So what's on at the fest, besides a whole bunch of strange-to-see-in-downtown snowflakes? Santa, concerts, choirs, and craft-making. Basically the major mondos of the merriest season, and for most of the day, too. The fest is on from 11 a.m. to 7 p.m. on Saturday, Dec. 8.

Wear your mittens for sledding, or possibly skating, too. We should add that ice skating is not a free part of the day, so be sure to arrive with eight bucks -- six for skating and two dollars for skate rental.

But the rest of the day? All snowflakes, no dough.



Photo Credit: Downtown on Ice]]>
<![CDATA[Lighting the Menorah Around LA]]> Fri, 07 Dec 2012 11:21:38 -0800 http://media.nbclosangeles.com/images/213*120/HanukkahFarmersMarketLA_crFM.jpg

The shelves are stocked with latkes and chocolate coins -- one of the holiday candies we most look forward to seeing again -- and the menorahs, tall and taller, are in place around Southern California. The first night of Hanukkah is nearly here, and the celebrations and songs are set to begin. Here are a few festivities in Los Angeles:

The Original Farmers Market: The landmark at Third & Fairfax gets a lot of love over the spirited building of its giant LEGO menorah, but there are many reasons to like this true community gathering. Songs, games, and all of those delicious and traditional Hanukkah foodstuffs for sale inside the historic market round out the celebration. Plus? A cantor soloist, too. Everything starts around 2:30 p.m. on Sunday, Dec. 9, with the menorah lighting ceremony happening at 5 p.m.

More Lightings: Winterlit in Santa Monica will have three menorah lightings on Dec. 8, 10, and 11, plus a festivity on Sunday, Dec. 9. The lightings are each night at sundown, while the Sunday morning party starts at 10 a.m. Downtown Burbank has a 10-foot menorah near the AMC. A party on Saturday, Dec. 15 includes latkes and a kids' choir. And Universal CityWalk celebrates the Festival of Lights on Sunday, Dec. 9 starting at 6 p.m.

Skirball Cultural Center: The Center's annual Lights of Hanukkah Family Tour runs throughout the multi-day holiday each year, and is well-worth a visit. Lamps that are in the Skirball's collection and dreidels are part of the tour, as are shared stories and information on the history of Hanukkah. The tour is part of your Skirball admission. There are a few dates coming up, including Saturday, Dec. 8 and Sunday, Dec. 9.



Photo Credit: Festival of Lights]]>
<![CDATA[Weekend: Marina del Rey's 50th Boat Parade]]> Thu, 06 Dec 2012 21:32:41 -0800 http://media.nbclosangeles.com/images/222*120/MarinadelReyChristmasboat1.jpg

MARINA DEL REY'S 50TH BOAT PARADE: It must be the holidays in Southern California when people in bikinis dance atop sparkly boats after nightfall. We tease, a little; most people are warmly attired as they sail their glowing, highly decorated vessels for applause and kudos. There are several good viewing spots for the Saturday, Dec. 8 parade, including Fisherman's Village and Burton Chace Park. And, truly, the season in SoCal only starts after the first lighted boat parade has taken to the waters.

STROLLING STREETS CELEBRATE: Just about every December weekend brings another thoroughfare or stretch where businesses are banding together to put out cookies and good deals for lookie-loos and shoppers. Three nice ones are just ahead: vintage-sweet Fourth Street in Long Beach hosts its open house on Saturday, Dec. 8; Santa Monica's Montana Avenue strolls on Friday, Dec. 7; and food trucks and more will show at La Brea Avenue near First Street on Saturday, Dec. 8.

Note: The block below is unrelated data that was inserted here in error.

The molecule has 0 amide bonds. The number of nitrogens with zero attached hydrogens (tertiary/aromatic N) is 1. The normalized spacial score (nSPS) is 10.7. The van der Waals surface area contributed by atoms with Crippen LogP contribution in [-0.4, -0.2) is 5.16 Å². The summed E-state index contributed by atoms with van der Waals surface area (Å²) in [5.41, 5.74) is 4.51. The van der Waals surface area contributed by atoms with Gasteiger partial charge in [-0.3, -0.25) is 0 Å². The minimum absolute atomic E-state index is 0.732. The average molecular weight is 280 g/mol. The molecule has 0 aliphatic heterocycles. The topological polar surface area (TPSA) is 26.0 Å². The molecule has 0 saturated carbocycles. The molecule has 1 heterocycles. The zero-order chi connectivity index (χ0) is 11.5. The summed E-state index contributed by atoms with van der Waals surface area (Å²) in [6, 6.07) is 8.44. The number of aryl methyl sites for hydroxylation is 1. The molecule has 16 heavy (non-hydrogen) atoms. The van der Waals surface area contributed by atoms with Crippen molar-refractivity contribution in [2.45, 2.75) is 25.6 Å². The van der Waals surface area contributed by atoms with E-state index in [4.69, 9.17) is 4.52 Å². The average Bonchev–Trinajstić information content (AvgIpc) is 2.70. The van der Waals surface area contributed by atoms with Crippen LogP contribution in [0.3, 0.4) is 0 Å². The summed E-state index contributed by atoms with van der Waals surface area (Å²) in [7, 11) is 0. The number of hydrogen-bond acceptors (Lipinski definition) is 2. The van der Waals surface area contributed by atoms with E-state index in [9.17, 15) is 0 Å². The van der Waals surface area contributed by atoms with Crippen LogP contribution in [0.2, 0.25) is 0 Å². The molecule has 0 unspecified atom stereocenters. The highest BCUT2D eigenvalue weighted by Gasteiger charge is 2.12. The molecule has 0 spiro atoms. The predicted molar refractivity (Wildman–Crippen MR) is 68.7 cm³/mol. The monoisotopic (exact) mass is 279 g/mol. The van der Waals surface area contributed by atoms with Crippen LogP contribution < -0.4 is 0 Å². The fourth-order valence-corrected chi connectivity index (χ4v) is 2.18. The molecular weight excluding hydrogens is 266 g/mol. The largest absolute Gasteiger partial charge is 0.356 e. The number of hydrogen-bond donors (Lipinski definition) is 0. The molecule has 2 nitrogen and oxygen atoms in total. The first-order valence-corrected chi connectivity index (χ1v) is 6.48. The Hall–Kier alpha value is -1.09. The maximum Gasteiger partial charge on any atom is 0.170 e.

RENEGADE CRAFT FAIR: This traveling indie items-and-such festival visits some pretty cool places -- think London, Austin, and New York -- and of course our very own cool place. It's landing at LA State Historic Park on Saturday, Dec. 8 and Sunday, Dec. 9. Food trucks, tunes, DIY to-dos, and things to buy that are very good and giftable will be in the mix. Don't we have a bevy of excellent indie craft opportunities now 'round these parts? Shop local movement, you're looking quite healthy indeed.

GRAPHIC DESIGN FAMILY DAY: A lot of art-focused days for kids are fairly general. That's a great thing, and we're certainly applauding it where we see it. But this free Hammer day has a more specific focus -- think of the poster and typeset corner of the artistic spectrum. Graphic design isn't something that's often taught to young'uns, especially in a museum setting -- so, yeah, this feels fresh. Sunday, Dec. 9.

SANTACON: It's a bit notorious, it's a bit high-jinks-y, and it is definitely for the grown-ups. It's the annual Kris Kringle-attired flash mob that roams the lanes and pubs of our cities, looking to live it up and raise a glass or two. Even if you don't join, you're likely to see roaming packs of red-suited revelers if you're out in any particularly public spots on Saturday, Dec. 8. Oh, and LA is just one of dozens of cities around the world that is set to be be-Santa'd over the coming days. Ho ho ho.



Photo Credit: Marina del Rey Boat Parade]]>
<![CDATA[The Little Lane That Could]]> Thu, 06 Dec 2012 12:14:23 -0800 http://media.nbclosangeles.com/images/213*120/ChristmasTreeLane2010.jpg

One takes pause prior to referring to the massive deodars that line Altadena's famous Christmas Tree Lane as "little." So when we call Christmas Tree Lane "the little lane that could" it is for other reasons.

A principal reason is it is a thoroughfare with a lot of pluck. Intense and destructive windstorms whipped through the area in late November and early December of 2011, taking down some branches and giving organizers a lot to chew on. Should the show go on, the annual lighting of the tall deodars, only a couple of weeks following the winds?